At least 11 other journalists are still behind bars in Egypt, according to CPJ research. Four of them have been convicted. Al-Jazeera journalists Mohamed Fadel Fahmy and Peter Greste were given seven-year terms, while Baher Mohamed was given 10 years in prison by a Cairo court on June 23, according to reports.
At this year’s Photoville exhibition, the Reportage by Getty Images container showcases key stories by our core group of award-winning photojournalists, from the upheaval in Ukraine to land-mine removal efforts in Iraq. Here’s a video showing how you can install such a show in a mere minute and 20 seconds.
Photoville, which is held on Pier 5 near Brooklyn Bridge Park, starts on Thursday Sept. 18 and ends on Sunday the 28th. We hope to see you there. More info on the Reportage website: http://www.photoville.com/
Editor’s Choice | Global News Pictures of the day
Top to Bottom:
Scenes following the Wildfire in Weed, California by Justin Sullivan
Pyramid Restoration by Mohamed El Shahed/AFP/Getty Images
Fishing Ban lifted in East China Sea (ChinaFoto Press)
Final Day of campaigning ahead of the Independence Referendum tomorrow in Scotland
A protester holds a smoke bomb in Kiev by Genya Savilov/AFP/Getty Images
Libya Unrest by Mahmud Turkia/AFP/Getty Images
A group of protesters drag a pig during anti-government protests in Pakistan by Metin Aktas/Anadolu Agency/Getty Images
Residents cry as they stand in the burned out ruins of their home following wildfire in Weed by Justin Sullivan
Full edit and captions
“It’s time for reporters, particularly freelancers, and the editors who commission them, to be honest about risk. And it’s also time for those news organizations that for financial and liability reasons want a strictly arm’s-length relationship with stringers to recognize they have a duty of care toward those they send or encourage to go to the front lines.”
Government demands for information on Google’s users have risen 150% since the tech giant first started publishing their numbers, the company said on Monday. In the US the number of requests leapt 250%.
According to Google’s latest transparency report, in the first half of 2014, the number of government demands rose 15% compared to the second half of last year, and a 150% increase since Google first began publishing this data in 2009. In the US those increases are 19% and 250% respectively.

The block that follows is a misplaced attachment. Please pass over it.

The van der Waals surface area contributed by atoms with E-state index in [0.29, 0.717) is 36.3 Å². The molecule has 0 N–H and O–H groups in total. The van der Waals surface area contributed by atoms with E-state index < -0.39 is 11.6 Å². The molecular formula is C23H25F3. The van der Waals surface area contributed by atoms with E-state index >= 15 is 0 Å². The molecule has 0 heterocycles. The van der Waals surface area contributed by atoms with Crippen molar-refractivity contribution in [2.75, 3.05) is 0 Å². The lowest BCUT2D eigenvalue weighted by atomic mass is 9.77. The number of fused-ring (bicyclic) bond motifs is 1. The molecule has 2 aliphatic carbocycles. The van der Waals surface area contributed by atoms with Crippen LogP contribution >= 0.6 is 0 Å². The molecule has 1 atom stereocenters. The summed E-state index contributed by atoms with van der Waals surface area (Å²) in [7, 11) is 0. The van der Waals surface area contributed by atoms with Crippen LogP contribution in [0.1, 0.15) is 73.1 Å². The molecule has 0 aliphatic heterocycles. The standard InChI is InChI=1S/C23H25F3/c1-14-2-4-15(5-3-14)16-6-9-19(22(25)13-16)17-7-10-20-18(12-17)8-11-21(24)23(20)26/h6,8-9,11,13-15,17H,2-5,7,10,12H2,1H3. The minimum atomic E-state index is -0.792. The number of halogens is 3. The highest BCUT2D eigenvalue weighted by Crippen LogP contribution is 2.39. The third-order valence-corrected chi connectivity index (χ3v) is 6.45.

“This increase in government demands comes against a backdrop of revelations about government surveillance programs,” Google legal director Richard Salgado wrote in a blogpost. “Despite these revelations, we have seen some countries expand their surveillance authorities in an attempt to reach service providers outside their borders. Others are considering similar measures.”
Government threatened Foley family before son’s execution
After a series of recent interviews, members of the Foley family have said the government threatened to prosecute their family if they had raised and paid the money for the ransom sought for the life of their son, James Foley.
According to ABC News, Diane Foley, the mother of James, said they were threatened with lawsuits multiple times if they had gone through with paying the ransom. “We were told that several times and we took it as a threat and it was appalling.”
Diane then said a highly decorated military officer, who serves on the National Security Council, came to their house to warn them about the pending prosecutions.
“Three times he intimidated us with that message,” said Diane. “We were horrified he would say that. He just told us we would be prosecuted. We knew we had to save our son, we had to try.”
An Iranian Kurdish female member of the Freedom Party of Kurdistan (PAK) sits with her weapon in Dibis, some 50 kms northwest of Kirkuk, on September 15, 2014. The world’s top diplomats pledged today to support Iraq in its fight against Islamic State militants by ‘any means necessary’, including ‘appropriate military assistance’, as leaders stressed the urgency of the crisis. Photo by Safin HamedAFP/Getty Images